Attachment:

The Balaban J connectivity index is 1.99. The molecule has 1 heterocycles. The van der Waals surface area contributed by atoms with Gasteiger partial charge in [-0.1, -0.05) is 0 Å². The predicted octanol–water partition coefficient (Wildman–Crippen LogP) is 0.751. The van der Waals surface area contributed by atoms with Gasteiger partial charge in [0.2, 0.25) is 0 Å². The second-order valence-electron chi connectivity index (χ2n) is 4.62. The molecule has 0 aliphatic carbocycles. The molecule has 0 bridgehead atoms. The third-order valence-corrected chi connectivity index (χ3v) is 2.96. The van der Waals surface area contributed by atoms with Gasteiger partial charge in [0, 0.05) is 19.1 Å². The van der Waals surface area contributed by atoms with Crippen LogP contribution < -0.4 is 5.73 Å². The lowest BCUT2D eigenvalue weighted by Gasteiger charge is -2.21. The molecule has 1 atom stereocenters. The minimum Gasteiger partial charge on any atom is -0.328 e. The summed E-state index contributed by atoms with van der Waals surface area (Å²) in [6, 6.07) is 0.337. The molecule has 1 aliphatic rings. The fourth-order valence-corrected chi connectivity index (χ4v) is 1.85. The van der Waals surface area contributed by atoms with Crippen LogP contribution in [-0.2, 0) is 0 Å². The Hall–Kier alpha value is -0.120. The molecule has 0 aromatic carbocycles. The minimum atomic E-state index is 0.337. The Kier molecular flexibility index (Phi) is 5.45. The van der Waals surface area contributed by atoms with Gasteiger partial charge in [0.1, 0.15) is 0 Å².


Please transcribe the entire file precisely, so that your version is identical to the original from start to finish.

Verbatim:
The Balaban J connectivity index is 1.99. The molecule has 1 heterocycles. The van der Waals surface area contributed by atoms with Gasteiger partial charge in [-0.1, -0.05) is 0 Å². The predicted octanol–water partition coefficient (Wildman–Crippen LogP) is 0.751. The van der Waals surface area contributed by atoms with Gasteiger partial charge in [0.2, 0.25) is 0 Å². The second-order valence-electron chi connectivity index (χ2n) is 4.62. The molecule has 0 aliphatic carbocycles. The molecule has 0 bridgehead atoms. The third-order valence-corrected chi connectivity index (χ3v) is 2.96. The van der Waals surface area contributed by atoms with Gasteiger partial charge in [0, 0.05) is 19.1 Å². The van der Waals surface area contributed by atoms with Crippen LogP contribution < -0.4 is 5.73 Å². The lowest BCUT2D eigenvalue weighted by Gasteiger charge is -2.21. The molecule has 1 atom stereocenters. The minimum Gasteiger partial charge on any atom is -0.328 e. The summed E-state index contributed by atoms with van der Waals surface area (Å²) in [6, 6.07) is 0.337. The molecule has 1 aliphatic rings. The fourth-order valence-corrected chi connectivity index (χ4v) is 1.85. The van der Waals surface area contributed by atoms with Crippen LogP contribution in [-0.2, 0) is 0 Å². The Hall–Kier alpha value is -0.120. The molecule has 0 aromatic carbocycles. The minimum atomic E-state index is 0.337. The Kier molecular flexibility index (Phi) is 5.45. The van der Waals surface area contributed by atoms with Gasteiger partial charge in [0.1, 0.15) is 0 Å².